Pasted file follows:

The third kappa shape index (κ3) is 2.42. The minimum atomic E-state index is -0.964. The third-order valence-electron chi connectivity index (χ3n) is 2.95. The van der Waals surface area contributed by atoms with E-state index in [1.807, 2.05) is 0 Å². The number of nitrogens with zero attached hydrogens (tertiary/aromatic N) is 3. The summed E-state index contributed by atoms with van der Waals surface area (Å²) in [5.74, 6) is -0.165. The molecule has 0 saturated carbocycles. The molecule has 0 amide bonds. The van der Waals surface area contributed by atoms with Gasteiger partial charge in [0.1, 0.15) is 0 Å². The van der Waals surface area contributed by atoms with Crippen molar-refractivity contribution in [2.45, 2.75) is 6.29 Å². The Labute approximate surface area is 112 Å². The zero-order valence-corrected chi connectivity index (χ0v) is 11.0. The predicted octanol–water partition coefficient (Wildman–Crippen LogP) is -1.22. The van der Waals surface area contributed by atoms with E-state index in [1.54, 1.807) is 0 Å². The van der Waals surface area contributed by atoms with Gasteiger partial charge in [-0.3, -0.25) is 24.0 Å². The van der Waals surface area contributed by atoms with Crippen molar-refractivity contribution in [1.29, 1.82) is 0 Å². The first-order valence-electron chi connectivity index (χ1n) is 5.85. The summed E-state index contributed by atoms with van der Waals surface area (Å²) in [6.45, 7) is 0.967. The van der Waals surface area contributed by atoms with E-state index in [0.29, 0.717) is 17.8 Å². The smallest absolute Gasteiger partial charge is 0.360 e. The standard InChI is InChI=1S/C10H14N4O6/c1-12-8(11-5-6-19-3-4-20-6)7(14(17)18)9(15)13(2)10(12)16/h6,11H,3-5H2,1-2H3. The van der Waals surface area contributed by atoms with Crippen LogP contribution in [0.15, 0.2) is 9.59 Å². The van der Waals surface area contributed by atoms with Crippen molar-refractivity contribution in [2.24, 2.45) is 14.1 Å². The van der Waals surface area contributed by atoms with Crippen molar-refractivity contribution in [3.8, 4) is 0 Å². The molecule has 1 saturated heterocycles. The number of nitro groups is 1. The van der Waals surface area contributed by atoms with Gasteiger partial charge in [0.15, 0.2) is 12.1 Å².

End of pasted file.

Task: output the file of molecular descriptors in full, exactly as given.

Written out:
The third kappa shape index (κ3) is 2.42. The minimum atomic E-state index is -0.964. The third-order valence-electron chi connectivity index (χ3n) is 2.95. The van der Waals surface area contributed by atoms with E-state index in [1.807, 2.05) is 0 Å². The number of nitrogens with zero attached hydrogens (tertiary/aromatic N) is 3. The summed E-state index contributed by atoms with van der Waals surface area (Å²) in [5.74, 6) is -0.165. The molecule has 0 saturated carbocycles. The molecule has 0 amide bonds. The van der Waals surface area contributed by atoms with Gasteiger partial charge in [0.1, 0.15) is 0 Å². The van der Waals surface area contributed by atoms with Crippen molar-refractivity contribution in [2.45, 2.75) is 6.29 Å². The Labute approximate surface area is 112 Å². The zero-order valence-corrected chi connectivity index (χ0v) is 11.0. The predicted octanol–water partition coefficient (Wildman–Crippen LogP) is -1.22. The van der Waals surface area contributed by atoms with E-state index in [1.54, 1.807) is 0 Å². The van der Waals surface area contributed by atoms with Gasteiger partial charge in [-0.3, -0.25) is 24.0 Å². The van der Waals surface area contributed by atoms with Crippen molar-refractivity contribution in [1.29, 1.82) is 0 Å². The first-order valence-electron chi connectivity index (χ1n) is 5.85. The summed E-state index contributed by atoms with van der Waals surface area (Å²) in [6.45, 7) is 0.967. The van der Waals surface area contributed by atoms with E-state index in [0.29, 0.717) is 17.8 Å². The smallest absolute Gasteiger partial charge is 0.360 e. The standard InChI is InChI=1S/C10H14N4O6/c1-12-8(11-5-6-19-3-4-20-6)7(14(17)18)9(15)13(2)10(12)16/h6,11H,3-5H2,1-2H3. The van der Waals surface area contributed by atoms with Crippen LogP contribution in [0.15, 0.2) is 9.59 Å². The van der Waals surface area contributed by atoms with Crippen molar-refractivity contribution in [2.24, 2.45) is 14.1 Å². The van der Waals surface area contributed by atoms with Crippen molar-refractivity contribution in [3.8, 4) is 0 Å². The molecule has 1 saturated heterocycles. The number of nitro groups is 1. The van der Waals surface area contributed by atoms with Gasteiger partial charge in [0.15, 0.2) is 12.1 Å².